With a title like “War on Everyone,” you might expect something along the lines of a Donald Trump documentary as it seems to perfectly describe his state of mind as he goes about pissing world leaders for no good reason. But it is actually a black comedy, with special emphasis on the word “black.” I find black comedies endlessly fascinating because, when they are done right, filmmakers can get me to laugh at things I have no business laughing at any other time or place. Every once in a while, we need a comedy with a bit of edge as movies can’t afford to be polite or politically correct all the time.
Having said that, “War on Everyone,” despite having a very talented filmmaker behind the camera and terrific actors in front of it, proves to be a big disappointment. There are some clever lines of dialogue here and there, but while writer and director John Michael McDonagh is in love with his own words and story to where the fun he had with his material seemed contagious, this fun does not translate over to the audience. Considering the talent involved, it should have been so much better.
Terry Monroe (Alexander Skarsgard) and Bob Bolano (Michael Pena) are police detectives who are infinitely corrupt and do not allow rules and regulations to get in the way of blackmailing criminals who make the mistake of making a left turn into Albuquerque, New Mexico. Like Alec Baldwin in “Miami Blues,” they rob from people who rob from people, but they don’t give the money back to the poor. They are always on the lookout for a big payoff to help finance houses and apartments no cop could possibly afford on their own salary and pay for video games their kids will waste countless hours on.
But then they run afoul of British crime boss and unrepentant junkie James Mangan (Theo James), and he is not the average law-breaking citizen they typically deal with. Soon, Terry and Bob find themselves in a desperate situation which eventually becomes less about money and instead about settling a personal score.
McDonagh previously gave us the critically acclaimed buddy cop comedy “The Guard” as well as one of my favorite movies from 2014, “Calvary.” The latter made me very eager to check out “War on Everyone” as he looked like he could do no wrong. But this movie falls apart from the get go as the majority of the material left little in the way of laughs, and we get stuck with a couple of characters who frankly nowhere as interesting as McDonagh wants them to be,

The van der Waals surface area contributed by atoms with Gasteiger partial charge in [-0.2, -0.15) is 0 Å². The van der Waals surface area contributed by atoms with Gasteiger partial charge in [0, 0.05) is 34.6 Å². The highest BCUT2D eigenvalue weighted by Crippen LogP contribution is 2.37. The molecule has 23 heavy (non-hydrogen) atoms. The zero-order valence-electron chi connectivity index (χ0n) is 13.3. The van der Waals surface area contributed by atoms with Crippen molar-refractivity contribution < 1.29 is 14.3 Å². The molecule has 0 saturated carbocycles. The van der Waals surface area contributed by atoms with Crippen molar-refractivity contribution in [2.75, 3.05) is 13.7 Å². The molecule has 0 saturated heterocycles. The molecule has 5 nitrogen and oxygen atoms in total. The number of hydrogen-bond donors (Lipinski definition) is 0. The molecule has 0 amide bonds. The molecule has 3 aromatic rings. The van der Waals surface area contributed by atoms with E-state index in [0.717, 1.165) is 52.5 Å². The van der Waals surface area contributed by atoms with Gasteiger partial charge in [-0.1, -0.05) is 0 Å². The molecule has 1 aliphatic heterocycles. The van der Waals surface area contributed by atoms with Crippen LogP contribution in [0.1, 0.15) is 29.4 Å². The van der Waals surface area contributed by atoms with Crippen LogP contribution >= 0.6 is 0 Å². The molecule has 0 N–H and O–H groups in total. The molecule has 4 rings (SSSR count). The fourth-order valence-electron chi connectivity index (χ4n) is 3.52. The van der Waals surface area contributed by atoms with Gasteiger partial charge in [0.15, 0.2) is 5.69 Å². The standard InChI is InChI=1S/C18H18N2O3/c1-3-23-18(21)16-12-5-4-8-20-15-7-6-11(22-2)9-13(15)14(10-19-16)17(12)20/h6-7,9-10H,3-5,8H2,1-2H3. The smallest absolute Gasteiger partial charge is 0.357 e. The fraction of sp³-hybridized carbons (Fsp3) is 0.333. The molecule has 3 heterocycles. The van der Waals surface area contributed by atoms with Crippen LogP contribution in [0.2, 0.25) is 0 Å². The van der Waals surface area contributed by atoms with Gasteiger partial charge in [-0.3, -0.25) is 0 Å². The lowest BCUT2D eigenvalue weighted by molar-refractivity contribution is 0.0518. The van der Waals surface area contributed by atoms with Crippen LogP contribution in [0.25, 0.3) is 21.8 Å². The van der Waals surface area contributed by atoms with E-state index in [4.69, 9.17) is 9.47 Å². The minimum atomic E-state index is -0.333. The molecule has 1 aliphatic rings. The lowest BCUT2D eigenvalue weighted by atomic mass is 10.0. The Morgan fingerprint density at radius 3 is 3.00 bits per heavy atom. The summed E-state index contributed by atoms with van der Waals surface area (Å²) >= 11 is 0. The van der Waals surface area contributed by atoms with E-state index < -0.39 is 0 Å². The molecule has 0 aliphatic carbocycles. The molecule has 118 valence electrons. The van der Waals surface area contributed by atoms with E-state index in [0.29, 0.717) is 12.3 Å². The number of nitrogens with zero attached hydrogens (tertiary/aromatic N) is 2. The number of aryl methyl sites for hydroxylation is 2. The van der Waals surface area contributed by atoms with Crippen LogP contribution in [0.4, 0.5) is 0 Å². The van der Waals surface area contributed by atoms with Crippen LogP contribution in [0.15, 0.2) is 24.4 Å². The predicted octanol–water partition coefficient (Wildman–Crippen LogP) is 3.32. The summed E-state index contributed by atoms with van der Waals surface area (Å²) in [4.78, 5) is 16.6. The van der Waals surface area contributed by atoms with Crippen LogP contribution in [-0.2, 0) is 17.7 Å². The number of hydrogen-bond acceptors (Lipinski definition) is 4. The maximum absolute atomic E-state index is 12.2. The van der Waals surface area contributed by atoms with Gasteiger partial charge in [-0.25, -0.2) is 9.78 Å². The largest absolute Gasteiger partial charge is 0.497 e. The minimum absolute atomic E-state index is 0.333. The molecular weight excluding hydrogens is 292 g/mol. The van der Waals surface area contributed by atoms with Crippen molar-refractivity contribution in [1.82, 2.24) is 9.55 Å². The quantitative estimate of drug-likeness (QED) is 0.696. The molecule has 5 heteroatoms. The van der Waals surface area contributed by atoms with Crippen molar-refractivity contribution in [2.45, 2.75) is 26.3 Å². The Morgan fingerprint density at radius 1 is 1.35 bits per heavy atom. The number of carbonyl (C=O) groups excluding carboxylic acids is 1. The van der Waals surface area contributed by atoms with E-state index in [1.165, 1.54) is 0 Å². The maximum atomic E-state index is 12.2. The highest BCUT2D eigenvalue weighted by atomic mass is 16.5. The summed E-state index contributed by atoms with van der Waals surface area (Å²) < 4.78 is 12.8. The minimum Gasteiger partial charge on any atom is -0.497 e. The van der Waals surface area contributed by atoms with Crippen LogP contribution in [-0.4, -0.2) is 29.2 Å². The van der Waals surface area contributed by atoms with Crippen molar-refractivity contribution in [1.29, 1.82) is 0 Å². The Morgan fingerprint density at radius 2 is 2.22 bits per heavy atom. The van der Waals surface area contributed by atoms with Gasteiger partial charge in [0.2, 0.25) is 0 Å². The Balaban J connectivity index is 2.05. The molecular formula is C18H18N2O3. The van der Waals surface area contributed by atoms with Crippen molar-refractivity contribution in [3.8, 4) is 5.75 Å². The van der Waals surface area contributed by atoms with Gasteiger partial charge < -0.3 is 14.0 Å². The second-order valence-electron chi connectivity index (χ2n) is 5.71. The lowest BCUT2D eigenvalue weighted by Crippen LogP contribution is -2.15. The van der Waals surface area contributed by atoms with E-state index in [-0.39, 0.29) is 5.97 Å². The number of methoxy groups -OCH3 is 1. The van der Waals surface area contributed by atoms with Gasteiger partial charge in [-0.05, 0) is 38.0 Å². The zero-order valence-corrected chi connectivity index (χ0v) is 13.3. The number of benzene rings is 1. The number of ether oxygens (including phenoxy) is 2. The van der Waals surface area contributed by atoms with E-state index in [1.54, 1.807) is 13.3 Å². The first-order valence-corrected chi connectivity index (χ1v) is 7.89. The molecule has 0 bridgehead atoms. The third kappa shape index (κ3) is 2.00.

Now characters don’t have to be likable for a movie to work, but they do have to at the very least be interesting. Terry and Bob feel more like they are made out of spare parts left over from a dozen other cop movies to where they barely exist as human beings. I didn’t care about their plight nor did I care about whether they lived or died. These are just two guys who hate everything and everybody in equal measure, and there isn’t much more to them.
It’s especially frustrating to say this because Skarsgard is typically a strong actor, and Pena is awesome in just about any movie he appears in. But Skarsgard is forced to play a character who is perpetually drunk and careless about life, and the only thing notable about him is his love of Glen Campbell music. As for Pena, he has terrific comedic skills but is unable to lift the material he has been given out of the dreary depths it is stuck in. In fact, he proves to be funnier in the trailer for the upcoming “CHiPS” movie than he does here, and that one looks terrible.
The other big problem with “War on Everyone” is the tone seems to be all over the place. McDonagh can’t seem to decide whether he wants the material to be broad or playfully realistic and, as a result, it feels like the other characters seem to be occupying different movies while inhabiting the same one. Caleb Landry Jones plays a jittery strip club manager named Birdwell, but he’s a little too edgy to where I wasn’t sure whether to laugh at or be fearful of him. Malcolm Barrett plays Reggie X, a black Muslim and ex-con, and his character goes in different directions to where it felt like McDonagh couldn’t decide what to do with him. Theo James plays Mangan as your typically cold villain to where any jokes he has fall flat because his performance feels depressingly one-note. And then there’s Paul Reiser who is wasted in a small role as Stanton, Terry and Bob’s boss. When Reiser isn’t able to make material like this funny, you know you’re in trouble.
“War on Everyone” feels like a jumble of ideas and situations which can’t find a cohesive plot on which to lay them on. It really sucks to say this because I still think McDonagh is a very talented filmmaker, and I have confidence he will bounce back from this misfire quickly. It’s clear he has watched a ton of cop movies and TV shows, but his screenplay feels like he threw a lot of elements in the air and then pinned them down at exactly where they landed.
This movie is being released a couple of weeks after Donald Trump became President, and it’s hard to watch it without thinking of how he has treated various ethnicities throughout the world (Muslims and Mexicans in particular). It’s hard to laugh at or with Bob and Terry as they spout off their objections of criminals based on the race or background as we are forced to deal with a new era of politics, so the timing of this movie’s release is unfortunate. Still, had it been released before all the Trump hoopla, I’m not sure it would have made much of a difference.
There are a number of great black comedies worth checking out like Martin Scorsese’s “After Hours” or Jody Hill’s “Observe and Report,” which coincidentally co-stars Pena, and they are far more worth your time than “War on Everyone.”
* ½ out of * * * *